Physician-scientist Hooman Noorchashm MD, Ph.D. believes that is the case. He says it is extremely likely that the irregular and random administration of these vaccines to individuals who recently either had the natural SARS-CoV-2 virus or were infected with it when vaccinated is the cause of the clotting complications. His hypothesis seems logical considering the NIH study confirmed, as stated above, that immune thrombocytopenia has emerged as a significant complication of COVID-19.
Dr. Noorchashm goes a step further to suggest that both the Moderna and Pfizer vaccines are most likely causing similar clotting problems that the CDC and FDA are downplaying "because of the critical urgency of achieving herd immunity to the virus." He further states:
"In other words, I am quite confident that the J&J vaccine is NOT intrinsically defective or dangerous—neither are the Pfizer, Moderna, or AstraZeneca versions of these vaccines. Rather, in my opinion, it is highly likely that inappropriate and indiscriminate administration of these vaccines to persons recently or concurrently infected with the natural SARS-CoV-2 virus is the cause of the clotting complications."
Overwhelming evidence suggests that long before COVID-19 vaccines were available, the NIH and others in the scientific community were well aware of the correlation between SARS-CoV-2 and thrombotic diseases, including thrombocytopenia, which resulted in critical implications for treatment. A study published in Nature last July surrounding thrombotic diseases maintained:
In one review of 1,026 patients with a diagnosis of COVID-19, ~40% had a history of comorbid conditions consistent with a high likelihood of thrombosis. However, even compared with the expected rate of thrombosis in patients in ICUs, reports began to emerge around the world confirming a disproportionate prevalence of abnormal coagulation tests and thrombotic events in patients with COVID-19, even those who were not in ICUs. As case series began to be published from around the world, it became more clear that many of these organ impairments were thrombotic in nature. Furthermore, some of the patients who experienced severe thrombotic events were young people without known risk factors.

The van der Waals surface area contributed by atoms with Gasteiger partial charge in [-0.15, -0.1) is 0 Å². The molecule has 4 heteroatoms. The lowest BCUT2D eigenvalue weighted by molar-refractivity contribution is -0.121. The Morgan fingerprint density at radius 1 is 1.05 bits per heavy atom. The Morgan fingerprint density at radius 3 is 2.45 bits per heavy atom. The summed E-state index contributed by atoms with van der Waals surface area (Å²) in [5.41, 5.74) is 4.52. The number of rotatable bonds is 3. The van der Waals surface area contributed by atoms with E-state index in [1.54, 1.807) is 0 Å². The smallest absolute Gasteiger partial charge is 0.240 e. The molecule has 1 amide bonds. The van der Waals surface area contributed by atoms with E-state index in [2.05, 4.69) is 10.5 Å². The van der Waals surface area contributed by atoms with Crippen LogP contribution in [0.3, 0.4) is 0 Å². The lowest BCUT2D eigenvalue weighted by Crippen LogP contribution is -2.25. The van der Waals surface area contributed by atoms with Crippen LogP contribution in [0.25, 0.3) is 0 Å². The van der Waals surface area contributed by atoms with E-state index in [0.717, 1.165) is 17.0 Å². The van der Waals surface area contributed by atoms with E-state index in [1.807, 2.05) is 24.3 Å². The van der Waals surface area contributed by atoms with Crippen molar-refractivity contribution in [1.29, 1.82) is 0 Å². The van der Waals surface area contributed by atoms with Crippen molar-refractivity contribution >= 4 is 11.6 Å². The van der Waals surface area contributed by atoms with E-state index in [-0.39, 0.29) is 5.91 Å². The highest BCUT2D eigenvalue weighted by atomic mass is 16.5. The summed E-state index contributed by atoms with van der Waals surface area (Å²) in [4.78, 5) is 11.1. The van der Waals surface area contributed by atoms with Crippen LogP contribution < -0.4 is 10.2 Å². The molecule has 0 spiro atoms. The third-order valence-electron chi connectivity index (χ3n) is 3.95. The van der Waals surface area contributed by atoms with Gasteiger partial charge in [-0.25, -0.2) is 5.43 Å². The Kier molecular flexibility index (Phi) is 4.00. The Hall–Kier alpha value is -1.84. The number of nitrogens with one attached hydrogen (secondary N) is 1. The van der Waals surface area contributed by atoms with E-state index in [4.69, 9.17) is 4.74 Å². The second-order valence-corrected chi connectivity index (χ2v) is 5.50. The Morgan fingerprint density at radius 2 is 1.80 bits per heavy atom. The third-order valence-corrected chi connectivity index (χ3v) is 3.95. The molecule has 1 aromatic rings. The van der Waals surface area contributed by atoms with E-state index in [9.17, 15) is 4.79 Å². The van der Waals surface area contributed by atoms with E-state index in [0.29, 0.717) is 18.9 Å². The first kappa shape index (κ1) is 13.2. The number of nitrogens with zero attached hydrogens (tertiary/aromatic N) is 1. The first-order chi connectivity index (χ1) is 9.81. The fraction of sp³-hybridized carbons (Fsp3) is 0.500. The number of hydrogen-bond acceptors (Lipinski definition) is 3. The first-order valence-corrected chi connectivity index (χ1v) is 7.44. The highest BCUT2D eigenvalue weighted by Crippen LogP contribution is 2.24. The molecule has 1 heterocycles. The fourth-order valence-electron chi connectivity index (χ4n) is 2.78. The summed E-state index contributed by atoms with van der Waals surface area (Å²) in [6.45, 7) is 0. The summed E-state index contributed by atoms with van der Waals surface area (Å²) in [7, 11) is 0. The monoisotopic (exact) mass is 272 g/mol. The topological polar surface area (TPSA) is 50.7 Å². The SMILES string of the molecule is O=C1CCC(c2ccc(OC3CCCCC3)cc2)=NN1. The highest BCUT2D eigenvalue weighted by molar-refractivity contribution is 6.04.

According to Dr. Fauci, the J&J vaccine pause won't last long, but it remains to be seen what answers the confused American public will be given before the campaign resumes. Logic would dictate that, in the middle of an unprecedented mass-vaccination effort, the population deserves transparent and detailed information about this serious situation. On Tuesday, Fauci stated that, according to his understanding of the guidance from the CDC and FDA, the delay should only last "days to weeks," adding:
"What I heard from the previous press discussion was it's gonna be more like days to weeks rather than weeks to months."
Meanwhile, late Wednesday, after meeting to discuss, their policy options and recommendations for Janssen moving forward given the current circumstances, the CDC's Advisory Committee on Immunization Practices (ACIP) extended the pause of the J&J vaccine although they didn't elaborate for how long. With several unknowns, including the true background incidence of CVST with low platelet count, specific risk factors, ability to compare thrombotic cases post-vaccination between AstraZeneca and J&J vaccines, and true incidence of cases specific to J&J vaccine recipients, several committee members felt there was insufficient data to make an evidence-based decision.